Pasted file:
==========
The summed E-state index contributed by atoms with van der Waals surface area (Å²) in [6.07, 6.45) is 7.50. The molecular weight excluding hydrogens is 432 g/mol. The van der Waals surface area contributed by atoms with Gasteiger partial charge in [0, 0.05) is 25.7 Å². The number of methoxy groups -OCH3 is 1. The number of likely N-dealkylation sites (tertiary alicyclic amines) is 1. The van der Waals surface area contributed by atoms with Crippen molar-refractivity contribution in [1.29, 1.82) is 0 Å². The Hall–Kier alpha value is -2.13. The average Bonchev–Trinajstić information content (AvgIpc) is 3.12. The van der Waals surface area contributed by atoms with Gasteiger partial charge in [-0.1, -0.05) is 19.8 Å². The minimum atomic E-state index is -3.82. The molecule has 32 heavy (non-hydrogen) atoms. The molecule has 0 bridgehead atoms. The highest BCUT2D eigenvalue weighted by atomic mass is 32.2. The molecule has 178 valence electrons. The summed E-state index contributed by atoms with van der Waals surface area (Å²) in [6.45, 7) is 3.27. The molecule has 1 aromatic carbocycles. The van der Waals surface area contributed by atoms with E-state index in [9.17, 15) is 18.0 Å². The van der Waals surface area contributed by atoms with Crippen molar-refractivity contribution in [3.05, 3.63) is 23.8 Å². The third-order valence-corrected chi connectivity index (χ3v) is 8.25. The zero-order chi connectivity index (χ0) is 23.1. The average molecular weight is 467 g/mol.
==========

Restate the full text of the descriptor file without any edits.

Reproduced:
The summed E-state index contributed by atoms with van der Waals surface area (Å²) in [6.07, 6.45) is 7.50. The molecular weight excluding hydrogens is 432 g/mol. The van der Waals surface area contributed by atoms with Gasteiger partial charge in [0, 0.05) is 25.7 Å². The number of methoxy groups -OCH3 is 1. The number of likely N-dealkylation sites (tertiary alicyclic amines) is 1. The van der Waals surface area contributed by atoms with Crippen molar-refractivity contribution in [1.29, 1.82) is 0 Å². The Hall–Kier alpha value is -2.13. The average Bonchev–Trinajstić information content (AvgIpc) is 3.12. The van der Waals surface area contributed by atoms with Gasteiger partial charge in [-0.1, -0.05) is 19.8 Å². The minimum atomic E-state index is -3.82. The molecule has 32 heavy (non-hydrogen) atoms. The molecule has 0 bridgehead atoms. The highest BCUT2D eigenvalue weighted by atomic mass is 32.2. The molecule has 178 valence electrons. The summed E-state index contributed by atoms with van der Waals surface area (Å²) in [6.45, 7) is 3.27. The molecule has 1 aromatic carbocycles. The van der Waals surface area contributed by atoms with E-state index in [9.17, 15) is 18.0 Å². The van der Waals surface area contributed by atoms with Crippen molar-refractivity contribution in [3.05, 3.63) is 23.8 Å². The third-order valence-corrected chi connectivity index (χ3v) is 8.25. The zero-order chi connectivity index (χ0) is 23.1. The average molecular weight is 467 g/mol.